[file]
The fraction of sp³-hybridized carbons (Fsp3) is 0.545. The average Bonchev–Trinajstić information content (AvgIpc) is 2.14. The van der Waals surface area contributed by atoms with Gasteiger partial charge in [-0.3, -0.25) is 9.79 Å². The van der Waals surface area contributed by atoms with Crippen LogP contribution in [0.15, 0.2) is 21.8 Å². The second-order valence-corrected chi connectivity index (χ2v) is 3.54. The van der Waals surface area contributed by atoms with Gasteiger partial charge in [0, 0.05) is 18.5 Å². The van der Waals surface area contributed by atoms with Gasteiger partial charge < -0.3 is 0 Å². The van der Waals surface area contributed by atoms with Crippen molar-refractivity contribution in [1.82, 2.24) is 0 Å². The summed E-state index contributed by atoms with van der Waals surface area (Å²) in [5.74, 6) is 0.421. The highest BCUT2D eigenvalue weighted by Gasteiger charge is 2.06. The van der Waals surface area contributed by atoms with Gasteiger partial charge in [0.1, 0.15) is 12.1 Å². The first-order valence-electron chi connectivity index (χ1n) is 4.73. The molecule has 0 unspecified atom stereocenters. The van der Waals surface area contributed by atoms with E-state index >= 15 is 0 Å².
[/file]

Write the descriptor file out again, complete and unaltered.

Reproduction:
The fraction of sp³-hybridized carbons (Fsp3) is 0.545. The average Bonchev–Trinajstić information content (AvgIpc) is 2.14. The van der Waals surface area contributed by atoms with Gasteiger partial charge in [-0.3, -0.25) is 9.79 Å². The van der Waals surface area contributed by atoms with Crippen LogP contribution in [0.15, 0.2) is 21.8 Å². The second-order valence-corrected chi connectivity index (χ2v) is 3.54. The van der Waals surface area contributed by atoms with Gasteiger partial charge in [0, 0.05) is 18.5 Å². The van der Waals surface area contributed by atoms with Gasteiger partial charge < -0.3 is 0 Å². The van der Waals surface area contributed by atoms with Crippen molar-refractivity contribution in [1.82, 2.24) is 0 Å². The summed E-state index contributed by atoms with van der Waals surface area (Å²) in [5.74, 6) is 0.421. The highest BCUT2D eigenvalue weighted by Gasteiger charge is 2.06. The van der Waals surface area contributed by atoms with Gasteiger partial charge in [0.1, 0.15) is 12.1 Å². The first-order valence-electron chi connectivity index (χ1n) is 4.73. The molecule has 0 unspecified atom stereocenters. The van der Waals surface area contributed by atoms with E-state index >= 15 is 0 Å².